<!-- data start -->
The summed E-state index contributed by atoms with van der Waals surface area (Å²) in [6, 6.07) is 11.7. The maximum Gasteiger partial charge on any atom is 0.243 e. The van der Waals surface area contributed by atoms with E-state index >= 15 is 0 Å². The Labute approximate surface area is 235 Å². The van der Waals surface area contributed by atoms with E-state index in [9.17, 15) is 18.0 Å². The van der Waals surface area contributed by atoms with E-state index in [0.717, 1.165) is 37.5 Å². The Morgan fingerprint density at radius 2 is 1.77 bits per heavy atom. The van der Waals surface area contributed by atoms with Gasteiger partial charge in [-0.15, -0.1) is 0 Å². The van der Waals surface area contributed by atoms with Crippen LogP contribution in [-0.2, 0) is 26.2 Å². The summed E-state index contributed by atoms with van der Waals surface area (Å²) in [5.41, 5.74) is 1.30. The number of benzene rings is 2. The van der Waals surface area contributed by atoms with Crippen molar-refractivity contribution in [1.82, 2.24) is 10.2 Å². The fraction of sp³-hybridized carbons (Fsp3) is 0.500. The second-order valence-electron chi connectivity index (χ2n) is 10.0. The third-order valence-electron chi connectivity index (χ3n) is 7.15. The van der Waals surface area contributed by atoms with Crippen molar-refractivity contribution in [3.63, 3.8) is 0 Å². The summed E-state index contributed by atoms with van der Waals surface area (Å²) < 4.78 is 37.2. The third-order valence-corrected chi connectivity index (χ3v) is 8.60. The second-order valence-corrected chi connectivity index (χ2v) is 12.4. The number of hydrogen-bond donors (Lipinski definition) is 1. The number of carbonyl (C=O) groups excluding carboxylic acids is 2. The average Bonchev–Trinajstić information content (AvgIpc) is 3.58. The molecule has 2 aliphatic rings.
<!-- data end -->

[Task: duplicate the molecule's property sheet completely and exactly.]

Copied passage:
The summed E-state index contributed by atoms with van der Waals surface area (Å²) in [6, 6.07) is 11.7. The maximum Gasteiger partial charge on any atom is 0.243 e. The van der Waals surface area contributed by atoms with E-state index >= 15 is 0 Å². The Labute approximate surface area is 235 Å². The van der Waals surface area contributed by atoms with E-state index in [9.17, 15) is 18.0 Å². The van der Waals surface area contributed by atoms with E-state index in [0.717, 1.165) is 37.5 Å². The Morgan fingerprint density at radius 2 is 1.77 bits per heavy atom. The van der Waals surface area contributed by atoms with Gasteiger partial charge in [-0.15, -0.1) is 0 Å². The van der Waals surface area contributed by atoms with Crippen LogP contribution in [-0.2, 0) is 26.2 Å². The summed E-state index contributed by atoms with van der Waals surface area (Å²) in [5.41, 5.74) is 1.30. The number of benzene rings is 2. The van der Waals surface area contributed by atoms with Crippen molar-refractivity contribution in [1.82, 2.24) is 10.2 Å². The fraction of sp³-hybridized carbons (Fsp3) is 0.500. The second-order valence-electron chi connectivity index (χ2n) is 10.0. The third-order valence-electron chi connectivity index (χ3n) is 7.15. The van der Waals surface area contributed by atoms with Crippen molar-refractivity contribution in [3.63, 3.8) is 0 Å². The summed E-state index contributed by atoms with van der Waals surface area (Å²) < 4.78 is 37.2. The third-order valence-corrected chi connectivity index (χ3v) is 8.60. The second-order valence-corrected chi connectivity index (χ2v) is 12.4. The number of hydrogen-bond donors (Lipinski definition) is 1. The number of carbonyl (C=O) groups excluding carboxylic acids is 2. The average Bonchev–Trinajstić information content (AvgIpc) is 3.58. The molecule has 2 aliphatic rings.